As we come near the end of celebrating National Hispanic Heritage Month, we focus on one teammate in the U.S. Army Corps of Engineers, Mobile District, who uses the lessons she learned as a girl growing up to impact those around her positively.
Rosario ‘Rose’ Swafford, Personnel Security specialist, grew up in a traditional Hispanic home in Santa Cruz, California, and has been working here in the Mobile District since 2017.
Swafford said the lessons she learned from her family help form how she does her job and treats others outside of work.
“It was always ingrained in me to respect others and to see the good in the world,” Swafford said. “To provide help for those who cannot help themselves. So, that fits into what I do now as a Security Specialist. I treat people like I want to be treated, with respect and dignity.”
Swafford said that growing up, she spoke only Spanish in her home or family settings outside of the home, while she learned the American culture outside of her home. When she was young, the celebrities she liked were predominantly Hispanic, but in high school, her attention began to focus on American stars. Something she said her father understood.
“In high school, Madonna, Bobby Brown, and Whitney Houston were on my Walkman,” Swafford said. “I was surfing with my friends and protesting against drilling for oil off the coast of Northern California. My mother didn’t know what to make of me. My late father said, ‘Let her be. She is doing what we sacrificed for. For her to enjoy life freely, yes, even if she is swimming with the sharks. As long as she doesn’t bring one home, it’s all okay.’”
As for heroes in her life, as a child, her hero was Zorro. But now her hero is someone entirely different, and someone she says relates to her job.
“Wonder Woman is totally my hero now,” Swafford said. “She encompasses everything I hold true. She is a protector, a warrior, she has empathy, and is a beautiful soul. She fights along with Batman and Superman. She fights for those who can’t fight for themselves. And she does this all while being in heels and a stylish outfit.”
Greg Barr, Mobile District Chief of Security, said that Rose’s position in the District is vital, and her role cannot be more emphasized.
“Rose serves in an integral position that facilitates onboarding new employees, contractors, teams, and volunteers. Rose ensures that personnel assuming duties/responsibilities have the proper background checks and vetting required for federal employment. The importance of this position cannot be overstated, ensuring that the protocols relative to Homeland Security Presidential Directive-12 are complied with and adhered to.”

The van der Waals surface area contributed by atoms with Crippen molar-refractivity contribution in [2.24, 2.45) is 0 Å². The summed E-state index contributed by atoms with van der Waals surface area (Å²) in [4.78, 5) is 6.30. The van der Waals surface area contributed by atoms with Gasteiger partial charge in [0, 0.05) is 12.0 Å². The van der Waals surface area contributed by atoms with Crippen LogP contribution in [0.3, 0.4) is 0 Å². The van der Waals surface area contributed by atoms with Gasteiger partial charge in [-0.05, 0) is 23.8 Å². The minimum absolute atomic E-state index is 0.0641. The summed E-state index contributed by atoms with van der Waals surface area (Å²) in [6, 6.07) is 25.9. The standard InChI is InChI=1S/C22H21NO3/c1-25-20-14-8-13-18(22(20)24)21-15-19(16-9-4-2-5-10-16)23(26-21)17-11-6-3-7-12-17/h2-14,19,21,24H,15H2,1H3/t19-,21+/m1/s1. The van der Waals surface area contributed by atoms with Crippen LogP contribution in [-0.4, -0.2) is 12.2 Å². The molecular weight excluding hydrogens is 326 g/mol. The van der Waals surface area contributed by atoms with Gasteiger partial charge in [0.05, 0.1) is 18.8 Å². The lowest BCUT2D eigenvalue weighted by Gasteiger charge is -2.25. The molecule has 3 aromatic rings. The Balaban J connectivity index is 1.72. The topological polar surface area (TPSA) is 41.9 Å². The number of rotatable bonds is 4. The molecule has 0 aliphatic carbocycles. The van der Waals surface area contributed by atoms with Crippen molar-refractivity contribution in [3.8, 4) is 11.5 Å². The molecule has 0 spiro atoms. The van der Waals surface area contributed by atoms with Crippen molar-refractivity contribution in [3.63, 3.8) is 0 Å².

Swafford said she doesn’t view or think of herself as a Hispanic Woman in her job but focuses on the opportunities she has been provided to make a positive impact and a difference in what she does.
“I have a great environment that gives me grounds to become the best of what I wish to accomplish,” Swafford said. “Learning through security is tough, but definitely worth it. I am the first college graduate in my family. I have been in a predominately male profession. I hold my own soundly. I am an active volunteer member of the Mobile Citizens Police Academy, Fire Department, and soon Sheriff’s Academy. I support our first responders, and giving back is important to me.”
Swafford said that what she loves best about her job is that it is always exciting and allows her to help and assist others.
“Security is never a dull moment,” Swafford said. “Everything from backgrounds to Embassy requests, not to mention the other various tidbits Security touches. I have made contacts with people in different parts of the world. I enjoy my interactions with people. I like to problem solve and, if possible, assist even if it’s outside my lane. I see good in people, and I know there is bad in others. It’s my job to keep those I can safe. I have always found it fulfilling to help others.”
Rose advises other Hispanics, whether male or female, who are interested in a job or career in Security or with the USACE Mobile District not to let their background stop them from going after what they want out of life.
“Don’t let your heritage be a hindrance,” Swafford said. “You can be the best security specialist despite not being American-born. We are all Americans. We come from different parts of the world but have one mission. To be the best Americans we can be. We do it for our families, for our well-being, and for our Nation’s Security.”